OLYMPIA -; Jim and Carolyn McCullar stepped into the spotlight Thursday to claim the largest lottery prize in state history.
Jim handed the oversized $190 million check – half the $380 Mega Millions jackpot – to his wife.
“I’ve been married 41 years; I know what to do with this check,” he said.
The Ephrata couple joined family members at the Washington’s Lottery office in Olympia to share their story of how they came to be multimillionaires. They will split the jackpot with the holder of the other winning ticket, sold in Post Falls, Idaho. No one has claimed that half of the prize yet.
Carolyn, 63, recalled how she thought her husband, who has a history of heart ailments, was having a heart attack when he burst into the bedroom pale and shaking.
“Oh my good Lord in heaven,” Jim, a 68-year-old retired Boeing employee, remembers saying.
The couple, who say they play golf together and donate food to neighbors in need, bought the winning ticket Sunday at a Safeway in Ephrata, a town of about 7,500 in Central Washington. They chose the winning numbers – 4, 8, 15, 25 and 47, with Mega Ball number 42 – based on their birthdays.
“I just had faith that one day I’d hit it,” Carolyn said.
This isn’t their first lucky hit with those numbers. They won more than $18,000 playing Keno in Oregon, using almost the same combination.
They acknowledge life will never be the same. Jim told the real estate company he worked for in Ephrata that he wouldn’t be coming back.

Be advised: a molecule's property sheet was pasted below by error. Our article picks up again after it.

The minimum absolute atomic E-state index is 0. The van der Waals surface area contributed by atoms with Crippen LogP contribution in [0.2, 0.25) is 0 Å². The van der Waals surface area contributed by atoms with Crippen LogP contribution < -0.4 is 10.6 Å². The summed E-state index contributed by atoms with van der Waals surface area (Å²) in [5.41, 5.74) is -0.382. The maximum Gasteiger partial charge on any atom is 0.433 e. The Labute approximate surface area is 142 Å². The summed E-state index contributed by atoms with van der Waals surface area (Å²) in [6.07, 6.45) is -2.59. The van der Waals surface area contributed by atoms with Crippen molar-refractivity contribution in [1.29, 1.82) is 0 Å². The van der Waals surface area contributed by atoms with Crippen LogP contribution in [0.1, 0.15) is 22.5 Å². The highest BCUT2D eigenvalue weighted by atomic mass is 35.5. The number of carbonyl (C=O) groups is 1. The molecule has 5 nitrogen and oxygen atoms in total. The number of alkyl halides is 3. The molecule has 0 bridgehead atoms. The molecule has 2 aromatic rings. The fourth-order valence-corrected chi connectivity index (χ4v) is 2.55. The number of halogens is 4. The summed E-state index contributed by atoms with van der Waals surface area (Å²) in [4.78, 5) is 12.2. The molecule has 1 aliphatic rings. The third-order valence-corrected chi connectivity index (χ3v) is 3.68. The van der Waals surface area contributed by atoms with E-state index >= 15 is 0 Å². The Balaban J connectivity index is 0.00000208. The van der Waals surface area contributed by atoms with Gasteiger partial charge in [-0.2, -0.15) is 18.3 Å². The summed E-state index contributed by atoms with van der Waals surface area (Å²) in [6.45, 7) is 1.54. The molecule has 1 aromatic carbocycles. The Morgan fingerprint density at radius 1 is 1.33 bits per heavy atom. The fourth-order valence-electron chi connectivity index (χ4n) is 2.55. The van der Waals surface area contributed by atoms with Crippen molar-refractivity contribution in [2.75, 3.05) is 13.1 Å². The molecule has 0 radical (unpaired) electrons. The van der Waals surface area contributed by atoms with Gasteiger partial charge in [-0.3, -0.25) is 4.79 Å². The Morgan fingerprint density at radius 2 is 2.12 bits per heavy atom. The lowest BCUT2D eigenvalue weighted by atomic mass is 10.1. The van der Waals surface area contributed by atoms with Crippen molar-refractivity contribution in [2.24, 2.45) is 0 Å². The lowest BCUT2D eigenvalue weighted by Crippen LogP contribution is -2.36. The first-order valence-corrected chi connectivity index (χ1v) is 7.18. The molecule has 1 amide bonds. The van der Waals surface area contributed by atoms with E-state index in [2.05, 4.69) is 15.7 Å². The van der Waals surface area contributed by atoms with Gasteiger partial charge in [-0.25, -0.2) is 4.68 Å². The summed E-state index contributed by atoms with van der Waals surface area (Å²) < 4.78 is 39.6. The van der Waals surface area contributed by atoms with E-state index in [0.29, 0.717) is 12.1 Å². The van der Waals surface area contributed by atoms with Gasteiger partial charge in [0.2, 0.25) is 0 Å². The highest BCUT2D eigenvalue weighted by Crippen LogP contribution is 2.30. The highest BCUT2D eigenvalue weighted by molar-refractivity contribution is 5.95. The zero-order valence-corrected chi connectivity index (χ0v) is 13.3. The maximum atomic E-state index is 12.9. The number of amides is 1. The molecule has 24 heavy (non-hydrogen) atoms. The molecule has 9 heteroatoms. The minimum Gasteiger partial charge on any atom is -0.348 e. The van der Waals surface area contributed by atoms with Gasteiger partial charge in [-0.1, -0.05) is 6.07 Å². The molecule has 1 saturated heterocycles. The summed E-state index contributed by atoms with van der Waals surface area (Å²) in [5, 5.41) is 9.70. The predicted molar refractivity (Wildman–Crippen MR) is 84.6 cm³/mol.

There also might be an RV and a modestly priced house in their future, but no private jets or mansions, they said.
“We’re not going to blow this,” Jim said.
To put the win in perspective, the City of Ephrata brought in $32.4 million in taxable retail sales in the third quarter of 2010, according to the most recent state Department of Revenue data – about one-third of what the couple could take home if they decide to take a reduced, lump-sum payment.
They also are more than wary of the attention they’ll receive from people looking for handouts, with Jim comparing their change in fortune to being a field mouse stalked by hawks.
“We’re gonna go hide out and let this absorb,” he said.
The couple hasn’t decided whether to take the payment in installments or take a $90 million lump sum, but say they will make sure their family, including six children, 23 grandchildren and five great-grandchildren, is taken care of for generations to come.
Nate Hulings: 360-754-5476 firstname.lastname@example.org www.theolympian.com/outsideoly